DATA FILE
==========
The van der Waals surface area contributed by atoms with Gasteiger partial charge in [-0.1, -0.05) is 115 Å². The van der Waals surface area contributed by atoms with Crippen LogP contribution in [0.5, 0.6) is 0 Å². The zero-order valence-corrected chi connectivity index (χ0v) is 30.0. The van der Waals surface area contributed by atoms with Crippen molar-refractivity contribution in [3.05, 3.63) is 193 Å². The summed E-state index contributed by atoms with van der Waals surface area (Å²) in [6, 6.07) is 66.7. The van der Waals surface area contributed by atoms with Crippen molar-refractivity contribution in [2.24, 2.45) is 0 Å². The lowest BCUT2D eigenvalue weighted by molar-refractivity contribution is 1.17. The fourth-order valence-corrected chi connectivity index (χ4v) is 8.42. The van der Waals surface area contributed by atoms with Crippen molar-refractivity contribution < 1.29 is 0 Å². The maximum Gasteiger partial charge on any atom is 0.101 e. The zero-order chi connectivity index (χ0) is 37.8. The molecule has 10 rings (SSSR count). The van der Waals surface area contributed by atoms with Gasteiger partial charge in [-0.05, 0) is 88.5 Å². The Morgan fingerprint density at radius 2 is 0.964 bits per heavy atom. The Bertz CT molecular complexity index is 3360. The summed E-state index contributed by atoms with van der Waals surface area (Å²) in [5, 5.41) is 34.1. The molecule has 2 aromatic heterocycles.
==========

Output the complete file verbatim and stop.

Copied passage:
The van der Waals surface area contributed by atoms with Gasteiger partial charge in [-0.1, -0.05) is 115 Å². The van der Waals surface area contributed by atoms with Crippen LogP contribution in [0.5, 0.6) is 0 Å². The zero-order valence-corrected chi connectivity index (χ0v) is 30.0. The van der Waals surface area contributed by atoms with Crippen molar-refractivity contribution in [3.05, 3.63) is 193 Å². The summed E-state index contributed by atoms with van der Waals surface area (Å²) in [6, 6.07) is 66.7. The van der Waals surface area contributed by atoms with Crippen molar-refractivity contribution in [2.24, 2.45) is 0 Å². The lowest BCUT2D eigenvalue weighted by molar-refractivity contribution is 1.17. The fourth-order valence-corrected chi connectivity index (χ4v) is 8.42. The van der Waals surface area contributed by atoms with Crippen molar-refractivity contribution < 1.29 is 0 Å². The maximum Gasteiger partial charge on any atom is 0.101 e. The zero-order chi connectivity index (χ0) is 37.8. The molecule has 10 rings (SSSR count). The van der Waals surface area contributed by atoms with Gasteiger partial charge in [-0.05, 0) is 88.5 Å². The Morgan fingerprint density at radius 2 is 0.964 bits per heavy atom. The Bertz CT molecular complexity index is 3360. The summed E-state index contributed by atoms with van der Waals surface area (Å²) in [5, 5.41) is 34.1. The molecule has 2 aromatic heterocycles.